Let’s take a look at the biggest news in science over the past Thanksgiving break! The headlines include the James Webb Space Telescope’s latest screening, a new phylogenetic branch, and the effects of climate change on the immune system,
James Webb Space Telescope provides detailed insight into exoplanet’s atmosphere
Using NASA’s James Webb Space Telescope, a team of researchers, including scientists from the Applied Physics Laboratory, analyzed the chemical and molecular makeup of WASP-39b’s atmosphere from 700 light years away with infrared light. This feat was impossible with previous telescopes like the Hubble Space Telescope, which only allowed researchers to look at isolated compounds in exoplanets’ atmospheres.
One of the team’s most important discoveries was the detection of sulfur dioxide — a chemical commonly released in photochemical reactions. Photochemistry plays an important role in the Earth’s atmosphere via photosynthesis and the ozone layer, but this is the first time it has been seen playing a role in a planet outside the Solar System.
Studying the relative abundance of chemical species in the atmosphere can also help scientists determine how the planet was formed. On WASP-39b, the high oxygen-to-carbon ratio suggests the planet — a gas giant like Jupiter or Saturn — was originally formed far from its central star, later moving to a distance of only 4.5 million miles. The entire findings from this exoplanet will be released in a series of five papers.
Genetic analysis discovers a new phylogenetic branch of fungi
A study at the University of Alberta revealed that about 600 previously unclassified fungi species are part of a new class Lichinomycetes. Scientists initially struggled to find a common feature between these species, but they found a 300-million-year-old common ancestor by studying the genomes of these species. This was done by sequencing genomes of 30 early diverging lineages and comparing them to 451 existing genomes covering the Ascomycota phylum. Lichinomycetes contains a diverse array of species ranging from beetle gut microbes to earth tongues previously spread across six different taxonomic classes.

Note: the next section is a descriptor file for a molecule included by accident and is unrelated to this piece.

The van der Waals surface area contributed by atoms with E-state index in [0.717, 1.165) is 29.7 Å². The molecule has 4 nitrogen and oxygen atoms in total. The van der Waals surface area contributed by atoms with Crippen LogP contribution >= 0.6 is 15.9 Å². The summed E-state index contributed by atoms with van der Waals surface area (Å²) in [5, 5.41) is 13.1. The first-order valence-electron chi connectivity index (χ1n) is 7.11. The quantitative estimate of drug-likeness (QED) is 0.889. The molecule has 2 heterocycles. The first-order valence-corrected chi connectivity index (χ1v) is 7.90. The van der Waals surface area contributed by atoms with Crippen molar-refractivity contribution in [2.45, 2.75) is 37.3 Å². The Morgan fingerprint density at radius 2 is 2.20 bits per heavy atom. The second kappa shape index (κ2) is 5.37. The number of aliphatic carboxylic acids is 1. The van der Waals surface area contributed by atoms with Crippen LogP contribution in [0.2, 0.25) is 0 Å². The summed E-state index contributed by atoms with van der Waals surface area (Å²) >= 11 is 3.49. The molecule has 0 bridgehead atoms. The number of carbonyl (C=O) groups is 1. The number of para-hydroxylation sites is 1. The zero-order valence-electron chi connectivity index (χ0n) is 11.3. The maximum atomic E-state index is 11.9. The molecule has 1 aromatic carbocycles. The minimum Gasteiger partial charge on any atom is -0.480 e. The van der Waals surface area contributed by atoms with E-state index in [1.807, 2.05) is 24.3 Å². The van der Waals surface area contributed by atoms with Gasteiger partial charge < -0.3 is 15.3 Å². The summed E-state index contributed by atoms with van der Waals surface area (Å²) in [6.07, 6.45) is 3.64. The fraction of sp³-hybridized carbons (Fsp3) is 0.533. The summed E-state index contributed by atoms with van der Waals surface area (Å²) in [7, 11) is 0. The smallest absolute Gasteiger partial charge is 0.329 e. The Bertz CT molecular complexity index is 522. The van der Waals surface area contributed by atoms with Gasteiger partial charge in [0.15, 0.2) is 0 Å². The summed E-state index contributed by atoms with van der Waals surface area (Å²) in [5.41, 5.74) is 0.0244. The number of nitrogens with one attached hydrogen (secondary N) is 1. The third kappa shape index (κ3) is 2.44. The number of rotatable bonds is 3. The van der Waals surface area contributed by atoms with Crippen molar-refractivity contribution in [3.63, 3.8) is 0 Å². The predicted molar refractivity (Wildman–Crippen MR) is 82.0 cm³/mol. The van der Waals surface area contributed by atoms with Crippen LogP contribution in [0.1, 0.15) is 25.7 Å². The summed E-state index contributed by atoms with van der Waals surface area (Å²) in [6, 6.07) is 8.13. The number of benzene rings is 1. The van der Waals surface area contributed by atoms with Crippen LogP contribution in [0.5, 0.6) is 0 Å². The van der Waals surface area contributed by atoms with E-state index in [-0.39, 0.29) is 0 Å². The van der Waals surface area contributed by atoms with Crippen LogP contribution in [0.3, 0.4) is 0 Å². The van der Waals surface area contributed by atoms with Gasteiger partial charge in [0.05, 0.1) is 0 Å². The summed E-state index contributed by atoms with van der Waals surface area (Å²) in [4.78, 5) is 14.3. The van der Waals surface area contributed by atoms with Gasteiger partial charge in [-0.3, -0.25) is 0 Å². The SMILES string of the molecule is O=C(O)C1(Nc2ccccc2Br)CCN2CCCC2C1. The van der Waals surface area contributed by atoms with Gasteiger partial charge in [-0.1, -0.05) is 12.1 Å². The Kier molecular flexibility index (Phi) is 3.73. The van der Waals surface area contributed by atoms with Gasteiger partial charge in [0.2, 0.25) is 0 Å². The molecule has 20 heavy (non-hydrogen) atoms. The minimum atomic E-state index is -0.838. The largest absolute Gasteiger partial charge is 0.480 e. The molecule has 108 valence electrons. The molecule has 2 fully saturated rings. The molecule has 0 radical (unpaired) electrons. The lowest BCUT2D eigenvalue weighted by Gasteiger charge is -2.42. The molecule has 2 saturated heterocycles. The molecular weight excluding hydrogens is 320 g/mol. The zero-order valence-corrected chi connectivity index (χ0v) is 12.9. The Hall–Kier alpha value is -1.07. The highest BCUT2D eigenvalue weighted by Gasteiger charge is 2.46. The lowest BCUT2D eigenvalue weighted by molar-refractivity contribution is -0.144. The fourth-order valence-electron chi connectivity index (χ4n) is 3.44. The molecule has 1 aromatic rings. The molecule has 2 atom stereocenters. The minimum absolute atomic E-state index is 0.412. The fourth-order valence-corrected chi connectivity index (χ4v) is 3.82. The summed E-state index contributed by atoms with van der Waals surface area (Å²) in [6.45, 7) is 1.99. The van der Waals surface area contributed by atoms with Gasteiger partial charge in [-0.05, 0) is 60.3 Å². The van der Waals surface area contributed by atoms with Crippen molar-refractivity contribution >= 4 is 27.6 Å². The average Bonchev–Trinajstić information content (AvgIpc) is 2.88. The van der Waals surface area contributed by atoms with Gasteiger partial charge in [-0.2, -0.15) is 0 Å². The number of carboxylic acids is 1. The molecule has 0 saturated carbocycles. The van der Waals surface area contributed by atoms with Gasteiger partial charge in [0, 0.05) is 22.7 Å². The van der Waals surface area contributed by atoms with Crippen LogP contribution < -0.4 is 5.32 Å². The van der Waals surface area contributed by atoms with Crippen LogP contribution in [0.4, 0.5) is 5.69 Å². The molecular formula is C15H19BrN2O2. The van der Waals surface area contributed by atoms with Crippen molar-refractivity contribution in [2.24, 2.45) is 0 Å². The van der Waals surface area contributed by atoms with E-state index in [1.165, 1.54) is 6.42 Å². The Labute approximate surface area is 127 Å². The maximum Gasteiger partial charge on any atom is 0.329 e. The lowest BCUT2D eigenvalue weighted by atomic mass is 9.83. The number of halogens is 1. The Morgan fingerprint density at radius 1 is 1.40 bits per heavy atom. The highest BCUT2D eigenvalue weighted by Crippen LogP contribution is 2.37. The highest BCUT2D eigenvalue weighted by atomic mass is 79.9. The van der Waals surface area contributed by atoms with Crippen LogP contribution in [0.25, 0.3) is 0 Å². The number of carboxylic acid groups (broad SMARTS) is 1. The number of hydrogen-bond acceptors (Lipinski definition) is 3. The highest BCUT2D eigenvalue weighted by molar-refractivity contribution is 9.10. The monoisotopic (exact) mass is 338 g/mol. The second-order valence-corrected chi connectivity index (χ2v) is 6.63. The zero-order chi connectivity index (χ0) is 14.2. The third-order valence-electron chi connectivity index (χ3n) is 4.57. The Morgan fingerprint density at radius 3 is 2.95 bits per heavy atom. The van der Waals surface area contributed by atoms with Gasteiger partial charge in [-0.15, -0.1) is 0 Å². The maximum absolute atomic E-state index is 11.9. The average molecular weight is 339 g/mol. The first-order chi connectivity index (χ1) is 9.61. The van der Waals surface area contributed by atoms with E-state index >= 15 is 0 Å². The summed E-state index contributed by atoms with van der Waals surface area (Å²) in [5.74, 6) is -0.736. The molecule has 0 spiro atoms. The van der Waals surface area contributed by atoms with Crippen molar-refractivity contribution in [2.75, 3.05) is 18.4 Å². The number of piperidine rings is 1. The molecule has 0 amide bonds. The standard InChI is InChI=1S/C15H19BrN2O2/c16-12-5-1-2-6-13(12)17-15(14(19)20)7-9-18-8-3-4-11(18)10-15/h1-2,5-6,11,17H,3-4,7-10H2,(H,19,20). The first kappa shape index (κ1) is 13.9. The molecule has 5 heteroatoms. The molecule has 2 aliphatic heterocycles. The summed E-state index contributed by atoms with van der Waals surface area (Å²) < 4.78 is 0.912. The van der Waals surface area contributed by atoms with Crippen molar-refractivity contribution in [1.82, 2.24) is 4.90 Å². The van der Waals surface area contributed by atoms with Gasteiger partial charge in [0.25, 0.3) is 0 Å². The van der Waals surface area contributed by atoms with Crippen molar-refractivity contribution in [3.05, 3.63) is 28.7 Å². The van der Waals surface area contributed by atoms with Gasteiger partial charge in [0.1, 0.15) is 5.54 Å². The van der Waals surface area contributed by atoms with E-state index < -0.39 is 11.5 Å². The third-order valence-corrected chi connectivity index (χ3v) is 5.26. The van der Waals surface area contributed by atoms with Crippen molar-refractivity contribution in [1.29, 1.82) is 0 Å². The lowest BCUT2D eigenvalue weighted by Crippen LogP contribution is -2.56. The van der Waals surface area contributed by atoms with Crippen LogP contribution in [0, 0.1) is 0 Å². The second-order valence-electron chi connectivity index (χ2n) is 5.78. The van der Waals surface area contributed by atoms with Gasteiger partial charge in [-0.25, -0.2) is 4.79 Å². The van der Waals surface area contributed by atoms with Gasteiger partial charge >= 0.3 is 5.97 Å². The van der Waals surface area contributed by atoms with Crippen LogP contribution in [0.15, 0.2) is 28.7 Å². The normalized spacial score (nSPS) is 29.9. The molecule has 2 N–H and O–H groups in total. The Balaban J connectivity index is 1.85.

Parasite makes wolves more likely to become the pack leader
A recent study by the Yellowstone Wolf Project reveals that T. gondii, a parasite that causes toxoplasmosis, makes wolves behave bolder. The results demonstrate that infected wolves were 46 times more likely to be pack leaders due to their riskier behavior. The study looked at blood samples from 200 wolves living in Yellowstone National Park from 1995 to 2020. By analyzing the same wolves’ behavior, the researchers also discovered that infected wolves were 11 times more likely to leave their packs. Chronic T. gondii infections increase dopamine and testosterone which increases aggression and risk-taking behavior. This hormone change is thought to cause the large behavior difference in wolves.
Pollution impairs the lungs’ immune response
Air pollution has been known to increase the health risks for various diseases, such as heart disease, lung cancer and respiratory diseases. On Nov. 21, a study led by Donna Farber, professor of Microbiology and Immunology at Columbia University, revealed that the lungs’ immune response weakens after prolonged air pollution exposure as people age.
The study concluded that the accumulation of particulate matter can reduce the effectiveness of lymph nodes in the lungs. The researchers looked at lung tissue samples from a cohort of organ donors of varied ages and found that lymph nodes in older subjects’ lungs contained higher densities of particulate matter, a type of air pollution that includes dust, soot and smoke. These lymph nodes are essential for immune responses, but their function decreases with more particulate matter present, which compromises the lung’s overall immune response.